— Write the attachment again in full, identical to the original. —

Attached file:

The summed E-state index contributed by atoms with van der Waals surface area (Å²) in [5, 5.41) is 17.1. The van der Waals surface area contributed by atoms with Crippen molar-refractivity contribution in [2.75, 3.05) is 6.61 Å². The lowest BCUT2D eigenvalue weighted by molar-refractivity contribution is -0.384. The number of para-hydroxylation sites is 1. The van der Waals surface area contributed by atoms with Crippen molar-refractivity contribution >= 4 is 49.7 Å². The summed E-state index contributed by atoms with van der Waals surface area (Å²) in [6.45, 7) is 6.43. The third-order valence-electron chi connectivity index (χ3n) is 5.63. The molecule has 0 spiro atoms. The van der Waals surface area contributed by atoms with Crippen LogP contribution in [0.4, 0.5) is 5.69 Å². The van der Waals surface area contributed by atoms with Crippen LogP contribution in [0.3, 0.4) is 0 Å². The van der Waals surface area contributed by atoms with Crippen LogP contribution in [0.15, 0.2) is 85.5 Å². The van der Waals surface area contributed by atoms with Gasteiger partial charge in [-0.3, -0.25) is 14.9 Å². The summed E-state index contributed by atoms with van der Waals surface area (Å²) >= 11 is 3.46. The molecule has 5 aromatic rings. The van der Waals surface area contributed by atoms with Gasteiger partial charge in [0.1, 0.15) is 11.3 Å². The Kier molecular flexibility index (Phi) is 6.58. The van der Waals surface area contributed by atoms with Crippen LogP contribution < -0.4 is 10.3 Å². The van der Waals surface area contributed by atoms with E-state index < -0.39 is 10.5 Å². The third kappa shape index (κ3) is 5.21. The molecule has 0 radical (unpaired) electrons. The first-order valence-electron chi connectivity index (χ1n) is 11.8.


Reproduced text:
The summed E-state index contributed by atoms with van der Waals surface area (Å²) in [5, 5.41) is 17.1. The van der Waals surface area contributed by atoms with Crippen molar-refractivity contribution in [2.75, 3.05) is 6.61 Å². The lowest BCUT2D eigenvalue weighted by molar-refractivity contribution is -0.384. The number of para-hydroxylation sites is 1. The van der Waals surface area contributed by atoms with Crippen molar-refractivity contribution >= 4 is 49.7 Å². The summed E-state index contributed by atoms with van der Waals surface area (Å²) in [6.45, 7) is 6.43. The third-order valence-electron chi connectivity index (χ3n) is 5.63. The molecule has 0 spiro atoms. The van der Waals surface area contributed by atoms with Crippen LogP contribution in [0.4, 0.5) is 5.69 Å². The van der Waals surface area contributed by atoms with Crippen LogP contribution in [0.3, 0.4) is 0 Å². The van der Waals surface area contributed by atoms with Crippen LogP contribution in [0.15, 0.2) is 85.5 Å². The van der Waals surface area contributed by atoms with Gasteiger partial charge in [-0.3, -0.25) is 14.9 Å². The summed E-state index contributed by atoms with van der Waals surface area (Å²) >= 11 is 3.46. The molecule has 5 aromatic rings. The van der Waals surface area contributed by atoms with Gasteiger partial charge in [0.1, 0.15) is 11.3 Å². The Kier molecular flexibility index (Phi) is 6.58. The van der Waals surface area contributed by atoms with Crippen LogP contribution < -0.4 is 10.3 Å². The van der Waals surface area contributed by atoms with E-state index < -0.39 is 10.5 Å². The third kappa shape index (κ3) is 5.21. The molecule has 0 radical (unpaired) electrons. The first-order valence-electron chi connectivity index (χ1n) is 11.8.